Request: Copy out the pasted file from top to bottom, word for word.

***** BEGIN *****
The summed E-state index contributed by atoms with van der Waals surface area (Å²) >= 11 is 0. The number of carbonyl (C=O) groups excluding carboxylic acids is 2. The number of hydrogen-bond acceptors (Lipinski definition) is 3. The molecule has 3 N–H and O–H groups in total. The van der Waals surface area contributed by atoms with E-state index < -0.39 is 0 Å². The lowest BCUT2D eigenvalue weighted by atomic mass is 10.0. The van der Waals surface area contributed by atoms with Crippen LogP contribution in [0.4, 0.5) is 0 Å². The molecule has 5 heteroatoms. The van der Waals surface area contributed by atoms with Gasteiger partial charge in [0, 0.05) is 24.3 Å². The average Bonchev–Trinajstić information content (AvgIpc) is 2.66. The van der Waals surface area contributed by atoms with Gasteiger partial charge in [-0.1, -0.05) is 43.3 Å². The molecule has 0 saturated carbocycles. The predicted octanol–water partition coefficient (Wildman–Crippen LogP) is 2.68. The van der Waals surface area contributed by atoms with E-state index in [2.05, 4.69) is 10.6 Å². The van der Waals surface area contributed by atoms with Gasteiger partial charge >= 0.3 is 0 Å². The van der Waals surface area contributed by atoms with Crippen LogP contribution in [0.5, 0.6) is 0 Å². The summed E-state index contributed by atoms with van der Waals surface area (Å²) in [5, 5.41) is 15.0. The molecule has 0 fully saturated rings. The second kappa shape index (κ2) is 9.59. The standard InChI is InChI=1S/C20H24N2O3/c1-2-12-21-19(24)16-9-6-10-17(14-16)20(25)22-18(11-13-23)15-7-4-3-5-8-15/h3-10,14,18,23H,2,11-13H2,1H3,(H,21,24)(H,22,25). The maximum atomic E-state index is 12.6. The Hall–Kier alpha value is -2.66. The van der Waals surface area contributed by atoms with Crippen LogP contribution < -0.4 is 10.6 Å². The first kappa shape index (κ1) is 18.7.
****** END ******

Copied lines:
The summed E-state index contributed by atoms with van der Waals surface area (Å²) >= 11 is 0. The number of carbonyl (C=O) groups excluding carboxylic acids is 2. The number of hydrogen-bond acceptors (Lipinski definition) is 3. The molecule has 3 N–H and O–H groups in total. The van der Waals surface area contributed by atoms with E-state index < -0.39 is 0 Å². The lowest BCUT2D eigenvalue weighted by atomic mass is 10.0. The van der Waals surface area contributed by atoms with Crippen LogP contribution in [0.4, 0.5) is 0 Å². The molecule has 5 heteroatoms. The van der Waals surface area contributed by atoms with Gasteiger partial charge in [0, 0.05) is 24.3 Å². The average Bonchev–Trinajstić information content (AvgIpc) is 2.66. The van der Waals surface area contributed by atoms with Gasteiger partial charge in [-0.1, -0.05) is 43.3 Å². The molecule has 0 saturated carbocycles. The predicted octanol–water partition coefficient (Wildman–Crippen LogP) is 2.68. The van der Waals surface area contributed by atoms with E-state index in [2.05, 4.69) is 10.6 Å². The van der Waals surface area contributed by atoms with Gasteiger partial charge >= 0.3 is 0 Å². The van der Waals surface area contributed by atoms with Crippen LogP contribution in [0.5, 0.6) is 0 Å². The summed E-state index contributed by atoms with van der Waals surface area (Å²) in [5, 5.41) is 15.0. The molecule has 0 fully saturated rings. The second kappa shape index (κ2) is 9.59. The standard InChI is InChI=1S/C20H24N2O3/c1-2-12-21-19(24)16-9-6-10-17(14-16)20(25)22-18(11-13-23)15-7-4-3-5-8-15/h3-10,14,18,23H,2,11-13H2,1H3,(H,21,24)(H,22,25). The maximum atomic E-state index is 12.6. The Hall–Kier alpha value is -2.66. The van der Waals surface area contributed by atoms with Crippen LogP contribution < -0.4 is 10.6 Å². The first kappa shape index (κ1) is 18.7.